Jan 12, 2022
WASHINGTON, DC -- This week, Texas A&M University’s Agricultural and Food Policy Center (AFPC) published a report analyzing the economic impacts of higher fertilizer prices on the AFPC’s 64 representative crop farms.
The report, requested by U.S. Representative Julia Letlow, from the 5th District of Louisiana, shows the effects of exploding fertilizer costs on farms.
“Recent fertilizer price increases across all three primary nutrients have caused significant concern among producers. For the 2022 crop, producers are experiencing sticker shock as well as product shortages,” says the report.
Relative to 2021, the report suggests that fertilizer costs will be 80 percent or higher for farmers going into the 2022 crop season based on current fertilizer spot market prices.
According to the report, rice farms will face the highest per-acre increase at $62.04 on fertilizer alone. Fertilizer costs will increase $98,000 for rice farms on average.
“This report clearly illustrates that the rise in cost of production is putting enormous strain on producers, and given flat rice prices, we’re facing incredibly difficult situations as we approach planting season,” said Kirk Satterfield, a Mississippi rice farmer and chair of USA Rice Farmers. “Farm Bill programs are not designed to react to these economic situations. We’re hopeful that Congress and the Administration will explore all avenues to provide farmers with additional assistance in a timely manner.”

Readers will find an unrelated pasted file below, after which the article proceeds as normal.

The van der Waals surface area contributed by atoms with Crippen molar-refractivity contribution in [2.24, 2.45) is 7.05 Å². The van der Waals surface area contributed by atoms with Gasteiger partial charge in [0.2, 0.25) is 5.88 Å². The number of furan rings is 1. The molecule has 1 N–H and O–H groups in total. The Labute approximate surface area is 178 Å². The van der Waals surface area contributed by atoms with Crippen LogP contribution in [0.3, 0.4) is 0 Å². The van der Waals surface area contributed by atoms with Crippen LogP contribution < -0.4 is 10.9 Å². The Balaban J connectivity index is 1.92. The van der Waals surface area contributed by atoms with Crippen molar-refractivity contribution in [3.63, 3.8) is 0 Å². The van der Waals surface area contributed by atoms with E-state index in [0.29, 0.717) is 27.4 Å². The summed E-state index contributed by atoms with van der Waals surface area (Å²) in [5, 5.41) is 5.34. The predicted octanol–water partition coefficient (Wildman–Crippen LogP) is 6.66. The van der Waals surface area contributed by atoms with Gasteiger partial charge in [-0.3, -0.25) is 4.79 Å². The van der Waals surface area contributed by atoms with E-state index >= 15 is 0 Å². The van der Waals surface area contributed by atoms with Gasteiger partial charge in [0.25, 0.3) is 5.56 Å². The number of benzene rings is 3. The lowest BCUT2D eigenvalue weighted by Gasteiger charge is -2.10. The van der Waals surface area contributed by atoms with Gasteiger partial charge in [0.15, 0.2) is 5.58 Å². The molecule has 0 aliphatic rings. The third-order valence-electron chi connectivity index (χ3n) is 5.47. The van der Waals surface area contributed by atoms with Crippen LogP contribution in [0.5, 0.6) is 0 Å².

The report adds: “The farm safety net is designed primarily to address price and yield risk or a combination of the two (i.e., revenue volatility). It is not designed to account for reductions in net farm income due to increased costs of production. In other words, the farm safety net does little to provide assistance to producers in the circumstances they are currently facing.”